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8. Inspiration for the world-famous chain of cafés, Starbucks
Yes, it was Melville’s character Starbuck who inspired the name of coffee giant, Starbucks, but not so much because of any connection to coffee. Starbucks co-founder, Gordon Bowker, said he was looking for a name that started with an “st,” and said, “Somebody somehow came up with an old mining map of the Cascades and Mount Rainier, and there was an old mining town called Starbo. As soon as I saw Starbo, I, of course, jumped to Melville’s first mate in Moby-Dick,” Bowker told The Seattle Times.
Below is a clip from the 1956 movie version of Moby Dick, starring Gregory Peck as Ahab, who tells Starbuck (Leo Genn), about his quest to seek revenge on the white whale.
9. The world ran on whale oil
in the 1800s, whale oil, derived from whale blubber, was used for lighting and heating. Profits from sales of whale products totaled as much as $11 million a year. By the end of the 19th century however, the whaling industry declined for two main reasons. Firstly, whales were being over-hunted, diminishing their numbers. Secondly, the popularity of another oil called petroleum, began to increase. We still use petroleum today.
10. Herman Melville and Nathaniel Hawthorne may have been lovers
While living in Western Massachusetts, Melville befriended the author, Nathaniel Hawthorne and exchanged a series of letters that were “deeply affectionate,” according to biographer Walter E. Bezanson. Playwright Juliane Hiam did extensive research on the relationship between Melville and Hawthorne for her play, A Tanglewood Tale. When asked if she thought they were lovers, Hiam said, “When I read the letters Melville wrote to Hawthorne, they absolutely felt like some of the most beautiful love letters I had ever read. Was this love sexually charged? Yes. I believe so. Were they actually lovers? Doubtful. But they’re heartbreaking. And rife with longing and admiration.” Moby-Dick is dedicated to Nathaniel Hawthorne.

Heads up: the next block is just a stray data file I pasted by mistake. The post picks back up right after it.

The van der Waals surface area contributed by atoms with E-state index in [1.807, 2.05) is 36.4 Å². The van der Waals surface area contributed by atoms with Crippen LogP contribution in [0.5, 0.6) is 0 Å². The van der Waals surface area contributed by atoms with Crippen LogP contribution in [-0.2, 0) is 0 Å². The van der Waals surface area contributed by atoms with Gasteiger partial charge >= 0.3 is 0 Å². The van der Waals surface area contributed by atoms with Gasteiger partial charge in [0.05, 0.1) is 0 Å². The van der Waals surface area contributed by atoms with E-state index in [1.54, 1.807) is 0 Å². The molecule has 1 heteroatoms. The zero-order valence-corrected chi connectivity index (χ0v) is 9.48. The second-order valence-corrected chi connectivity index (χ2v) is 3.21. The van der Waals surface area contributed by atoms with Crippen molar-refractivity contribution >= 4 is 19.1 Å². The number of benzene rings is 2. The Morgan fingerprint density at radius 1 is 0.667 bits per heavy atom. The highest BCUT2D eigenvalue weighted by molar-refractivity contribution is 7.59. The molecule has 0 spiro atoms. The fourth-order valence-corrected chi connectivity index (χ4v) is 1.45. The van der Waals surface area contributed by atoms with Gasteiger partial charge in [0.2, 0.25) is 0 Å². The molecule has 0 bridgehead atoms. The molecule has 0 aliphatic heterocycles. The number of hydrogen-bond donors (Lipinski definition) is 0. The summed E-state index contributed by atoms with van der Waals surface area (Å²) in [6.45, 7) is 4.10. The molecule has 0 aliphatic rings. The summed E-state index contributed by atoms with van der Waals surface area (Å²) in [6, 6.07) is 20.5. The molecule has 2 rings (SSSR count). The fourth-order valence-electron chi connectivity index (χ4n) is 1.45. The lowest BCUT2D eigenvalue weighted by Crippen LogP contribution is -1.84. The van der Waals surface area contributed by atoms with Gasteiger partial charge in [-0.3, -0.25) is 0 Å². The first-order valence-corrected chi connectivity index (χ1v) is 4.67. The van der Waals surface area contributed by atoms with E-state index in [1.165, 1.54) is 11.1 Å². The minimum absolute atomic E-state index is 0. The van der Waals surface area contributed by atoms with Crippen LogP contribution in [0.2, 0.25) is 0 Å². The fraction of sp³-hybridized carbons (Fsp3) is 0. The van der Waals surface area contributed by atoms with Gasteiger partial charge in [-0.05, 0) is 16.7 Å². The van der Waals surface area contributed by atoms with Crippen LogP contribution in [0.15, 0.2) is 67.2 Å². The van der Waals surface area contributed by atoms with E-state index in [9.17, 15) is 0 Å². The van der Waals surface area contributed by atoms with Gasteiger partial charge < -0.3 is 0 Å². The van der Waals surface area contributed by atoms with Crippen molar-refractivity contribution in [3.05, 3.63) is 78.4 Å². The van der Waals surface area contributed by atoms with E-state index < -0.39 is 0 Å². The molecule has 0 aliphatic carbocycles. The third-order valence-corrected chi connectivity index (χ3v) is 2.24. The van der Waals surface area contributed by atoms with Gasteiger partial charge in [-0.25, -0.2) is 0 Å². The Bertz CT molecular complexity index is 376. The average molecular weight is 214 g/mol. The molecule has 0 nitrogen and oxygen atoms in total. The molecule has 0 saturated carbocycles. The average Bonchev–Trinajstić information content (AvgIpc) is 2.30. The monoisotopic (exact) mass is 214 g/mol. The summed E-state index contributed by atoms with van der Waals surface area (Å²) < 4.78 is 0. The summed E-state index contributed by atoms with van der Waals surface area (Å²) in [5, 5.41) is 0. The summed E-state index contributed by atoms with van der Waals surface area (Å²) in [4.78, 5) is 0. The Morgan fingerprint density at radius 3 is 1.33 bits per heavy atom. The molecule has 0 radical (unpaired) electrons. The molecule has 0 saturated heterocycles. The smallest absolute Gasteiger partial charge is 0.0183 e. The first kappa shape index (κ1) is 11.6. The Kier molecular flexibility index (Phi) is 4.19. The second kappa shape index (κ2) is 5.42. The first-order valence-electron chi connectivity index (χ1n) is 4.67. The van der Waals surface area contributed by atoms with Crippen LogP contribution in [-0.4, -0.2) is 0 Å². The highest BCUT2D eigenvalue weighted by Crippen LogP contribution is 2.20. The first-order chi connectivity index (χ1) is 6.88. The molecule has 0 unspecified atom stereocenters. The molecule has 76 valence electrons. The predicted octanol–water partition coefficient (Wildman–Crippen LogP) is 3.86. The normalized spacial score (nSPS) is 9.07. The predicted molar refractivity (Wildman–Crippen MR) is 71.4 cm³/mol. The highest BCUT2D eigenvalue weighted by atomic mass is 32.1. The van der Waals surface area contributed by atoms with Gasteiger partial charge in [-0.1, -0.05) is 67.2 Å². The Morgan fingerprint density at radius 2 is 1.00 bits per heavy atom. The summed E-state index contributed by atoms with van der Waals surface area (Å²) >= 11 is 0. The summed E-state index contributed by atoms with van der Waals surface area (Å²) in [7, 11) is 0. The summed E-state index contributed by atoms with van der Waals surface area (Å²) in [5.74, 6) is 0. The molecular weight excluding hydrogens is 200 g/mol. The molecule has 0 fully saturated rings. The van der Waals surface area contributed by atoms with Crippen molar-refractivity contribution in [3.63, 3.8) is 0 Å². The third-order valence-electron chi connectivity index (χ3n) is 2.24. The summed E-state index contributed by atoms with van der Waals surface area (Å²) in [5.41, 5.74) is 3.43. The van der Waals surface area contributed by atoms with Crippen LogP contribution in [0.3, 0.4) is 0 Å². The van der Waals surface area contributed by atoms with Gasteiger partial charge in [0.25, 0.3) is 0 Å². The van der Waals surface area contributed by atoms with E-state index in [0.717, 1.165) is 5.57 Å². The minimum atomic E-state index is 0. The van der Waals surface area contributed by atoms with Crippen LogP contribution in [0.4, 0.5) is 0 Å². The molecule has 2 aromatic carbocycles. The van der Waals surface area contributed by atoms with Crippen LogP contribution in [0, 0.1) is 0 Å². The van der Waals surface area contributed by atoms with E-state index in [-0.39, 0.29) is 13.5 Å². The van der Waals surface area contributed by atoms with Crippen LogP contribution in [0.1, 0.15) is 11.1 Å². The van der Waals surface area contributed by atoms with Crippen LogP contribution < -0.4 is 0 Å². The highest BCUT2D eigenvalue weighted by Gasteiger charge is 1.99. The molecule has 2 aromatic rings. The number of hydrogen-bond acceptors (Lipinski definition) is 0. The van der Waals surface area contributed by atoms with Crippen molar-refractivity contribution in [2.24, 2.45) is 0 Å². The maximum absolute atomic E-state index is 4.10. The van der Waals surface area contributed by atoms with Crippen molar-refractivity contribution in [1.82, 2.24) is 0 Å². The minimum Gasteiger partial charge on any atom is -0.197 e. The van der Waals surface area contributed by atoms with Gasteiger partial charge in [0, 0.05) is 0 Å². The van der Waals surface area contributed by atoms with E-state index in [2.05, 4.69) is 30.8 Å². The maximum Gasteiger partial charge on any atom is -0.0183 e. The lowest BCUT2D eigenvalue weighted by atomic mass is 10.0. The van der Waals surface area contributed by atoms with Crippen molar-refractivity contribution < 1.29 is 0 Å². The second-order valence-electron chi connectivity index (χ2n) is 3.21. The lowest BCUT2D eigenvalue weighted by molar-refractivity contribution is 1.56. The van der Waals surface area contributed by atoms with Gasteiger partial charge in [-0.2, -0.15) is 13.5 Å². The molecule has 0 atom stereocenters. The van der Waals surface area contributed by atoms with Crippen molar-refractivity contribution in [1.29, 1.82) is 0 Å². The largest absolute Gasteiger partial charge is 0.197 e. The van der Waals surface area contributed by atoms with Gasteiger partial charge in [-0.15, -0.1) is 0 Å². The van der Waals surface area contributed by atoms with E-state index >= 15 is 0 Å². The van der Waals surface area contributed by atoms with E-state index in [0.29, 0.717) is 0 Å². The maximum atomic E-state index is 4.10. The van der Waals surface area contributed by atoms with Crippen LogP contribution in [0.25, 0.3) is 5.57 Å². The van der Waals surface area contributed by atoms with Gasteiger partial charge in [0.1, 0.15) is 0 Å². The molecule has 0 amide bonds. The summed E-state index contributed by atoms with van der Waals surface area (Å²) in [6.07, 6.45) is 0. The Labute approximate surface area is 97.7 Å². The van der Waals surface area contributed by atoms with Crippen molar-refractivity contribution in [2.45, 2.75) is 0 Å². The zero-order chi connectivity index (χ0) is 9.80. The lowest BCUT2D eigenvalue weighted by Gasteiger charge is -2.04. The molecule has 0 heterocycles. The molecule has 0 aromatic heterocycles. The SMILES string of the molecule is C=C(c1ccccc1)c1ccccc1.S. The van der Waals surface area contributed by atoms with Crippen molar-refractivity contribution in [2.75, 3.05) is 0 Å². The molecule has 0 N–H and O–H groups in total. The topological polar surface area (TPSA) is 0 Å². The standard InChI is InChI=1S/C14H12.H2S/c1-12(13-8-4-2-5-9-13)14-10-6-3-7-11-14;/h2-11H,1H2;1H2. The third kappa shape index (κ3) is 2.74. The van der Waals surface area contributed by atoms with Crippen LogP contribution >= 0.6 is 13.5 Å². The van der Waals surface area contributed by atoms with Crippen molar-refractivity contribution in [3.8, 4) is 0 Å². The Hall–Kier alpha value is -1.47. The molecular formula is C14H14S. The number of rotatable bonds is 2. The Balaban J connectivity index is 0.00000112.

11. The link between whaling and fashion
Baleen, or whale cartilage, was very popular for making umbrellas and ladies’ corsets. In 1907 however, one fashion designer would change that. Parisian designer, Paul Poiret, created a line of women’s clothing he called “slim, up-and-down.” The look became very fashionable and, because women no longer needed corsets, it caused the market for baleen to decline.
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12. Moby-Dick was a commercial failure
First published in England, the book garnered mostly unfavorable reviews. By the mid-19th century however, Moby-Dick was considered one of the best works of American fiction, ever.
13. How the musician Moby got his nickname
Richard Melville Hall, better known as Moby to fans of electronic dance music, is a distant relative of Herman Melville. Because of this, his parents began calling him “Moby” when he was a child. The musician claims he’s never read Moby-Dick.
In the Heart of the Sea opens Dec. 11.